The following editorial with the above title appeared in the Guardian this morning:
"We don't pay taxes. Only the little people pay taxes," the American billionaire Leona Helmsley is meant to have said. Tax evasion earned her a prison sentence and pariah status. So why do world leaders tolerate those international equivalents of Leona Helmsley, the tax havens? As they meet in Doha this weekend, heads of state have an excellent opportunity to launch a crackdown on the havens. Sadly, they are unlikely to take it.
Havens are the 70 or so territories that serve as the boltholes of tax avoiders, who enjoy low tax rates and no questions asked. Companies who set up shop (or shopfront, since hardly any real business is done) in these places duck their financial obligations to their host societies. Tax havens thus rob poor countries of vital income. They also nurture the shadow banking system, that web of shoddy deals and bad faith which grew so quickly during this decade's boom in obscure financial instruments. If good business practice is defined by openness, accountability and social responsibility, tax havens are in the opposite corner. Barack Obama certainly thinks so. The French and Germans agree, while Alistair Darling is looking into the issue.
But even as the various heads of state and ministers gather this weekend, few expect any breakthrough on the issue. For one thing, the delegate list for the UN summit looks fairly underpowered. Of major European leaders, only Nicolas Sarkozy is set to attend. Campaigners on the ground report that the heads of both the World Bank and the International Monetary Fund are going to give it a miss. The summit's entire purpose is to discuss how to channel more money into development - yet delegates are unlikely to act on the evidence from Christian Aid that tax avoidance costs poor countries around $160bn a year, dwarfing the $100bn they get in aid.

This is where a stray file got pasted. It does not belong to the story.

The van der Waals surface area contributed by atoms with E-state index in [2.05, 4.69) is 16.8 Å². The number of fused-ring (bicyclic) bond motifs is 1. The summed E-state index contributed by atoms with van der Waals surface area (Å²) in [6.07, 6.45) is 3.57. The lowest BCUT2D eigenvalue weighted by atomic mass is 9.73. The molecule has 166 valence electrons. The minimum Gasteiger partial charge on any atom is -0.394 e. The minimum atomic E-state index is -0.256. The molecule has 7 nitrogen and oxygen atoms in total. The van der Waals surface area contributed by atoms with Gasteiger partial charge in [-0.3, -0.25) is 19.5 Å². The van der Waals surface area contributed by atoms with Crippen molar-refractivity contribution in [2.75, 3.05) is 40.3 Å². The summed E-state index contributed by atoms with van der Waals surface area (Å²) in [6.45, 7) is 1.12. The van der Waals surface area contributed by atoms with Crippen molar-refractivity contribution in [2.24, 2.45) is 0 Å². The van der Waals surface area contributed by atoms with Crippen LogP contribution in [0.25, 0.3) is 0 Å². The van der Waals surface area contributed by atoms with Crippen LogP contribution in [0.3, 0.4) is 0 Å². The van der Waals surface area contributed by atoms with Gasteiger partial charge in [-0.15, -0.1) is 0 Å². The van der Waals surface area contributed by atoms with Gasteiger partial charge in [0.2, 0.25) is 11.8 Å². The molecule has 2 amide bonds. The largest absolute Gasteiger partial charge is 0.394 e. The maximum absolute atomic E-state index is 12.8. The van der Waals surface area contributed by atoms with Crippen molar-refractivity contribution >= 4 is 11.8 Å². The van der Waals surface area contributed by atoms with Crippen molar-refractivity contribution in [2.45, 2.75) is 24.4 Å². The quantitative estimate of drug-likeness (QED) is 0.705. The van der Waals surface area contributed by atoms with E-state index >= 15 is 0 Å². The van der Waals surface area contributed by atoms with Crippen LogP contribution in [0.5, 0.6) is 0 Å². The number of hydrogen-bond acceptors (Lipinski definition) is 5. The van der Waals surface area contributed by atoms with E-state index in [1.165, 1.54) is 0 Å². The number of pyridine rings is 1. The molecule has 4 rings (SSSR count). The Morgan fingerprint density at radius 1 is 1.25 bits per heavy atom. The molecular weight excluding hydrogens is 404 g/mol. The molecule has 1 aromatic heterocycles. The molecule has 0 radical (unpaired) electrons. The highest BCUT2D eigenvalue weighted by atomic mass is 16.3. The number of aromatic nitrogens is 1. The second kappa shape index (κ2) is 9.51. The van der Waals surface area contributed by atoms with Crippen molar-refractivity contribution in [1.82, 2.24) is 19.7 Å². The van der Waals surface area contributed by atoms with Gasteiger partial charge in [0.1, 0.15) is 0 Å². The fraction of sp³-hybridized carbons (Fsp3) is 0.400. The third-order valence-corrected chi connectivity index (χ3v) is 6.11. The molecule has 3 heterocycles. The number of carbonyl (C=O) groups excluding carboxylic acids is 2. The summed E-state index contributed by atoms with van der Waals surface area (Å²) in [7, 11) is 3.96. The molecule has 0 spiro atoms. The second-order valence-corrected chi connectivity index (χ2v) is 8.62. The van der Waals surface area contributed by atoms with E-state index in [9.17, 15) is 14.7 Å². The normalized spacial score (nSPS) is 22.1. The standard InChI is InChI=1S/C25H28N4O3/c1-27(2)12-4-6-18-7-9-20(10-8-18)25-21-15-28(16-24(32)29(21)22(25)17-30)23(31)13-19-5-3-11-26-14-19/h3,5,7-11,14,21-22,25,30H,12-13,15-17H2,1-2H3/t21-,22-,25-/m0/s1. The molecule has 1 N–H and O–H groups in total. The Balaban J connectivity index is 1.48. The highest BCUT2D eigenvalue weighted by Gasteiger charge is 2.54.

But if tax avoidance is ever to be tackled, it will have to be done globally. Otherwise, companies will treat the various bilateral agreements as so many hurdles to be jumped over. Instead, the UN's tax committee should be upgraded. Tax is not just a matter for officials, which is how the UN treats it at the moment, it is also one for governments - and tax policy must be discussed in as open a forum as possible. And the principles international tax law should embody are equally to do with openness: multinationals should report their profits and tax paid in each territory they operate in, and havens must cooperate with international tax authorities so that we all know who is paying how much tax to whom. Politicians often bandy about words such as transparency and accountability; they should put them into practice.
This is the time for action.
For all the protestations of the havens on this site and elsewhere, for all the 'off the record' briefing by the Big 4 who are so ashamed of their tax haven operations they will not speak about them, for all the inactivity of the International Accounting Standards Board on country by country reporting, the truth is becoming apparent: nothing but radical reform of these places will do.
Five years ago an editorial like that above was unimaginable. There was no Tax Justice Network.
We don't claim all the credit: I am pretty sure Christian Aid had a lot to do with this editorial. But it's been very good to be part of the process of change.
We aren't at the tipping point yet, although the current mood of the OECD is welcome indication that we are on our way. And I think it will happen. And the pace of change is extraordinarily rapid. Not fast enough to hold our breath. But good, none the less.
That's why we have to keep up the pressure now.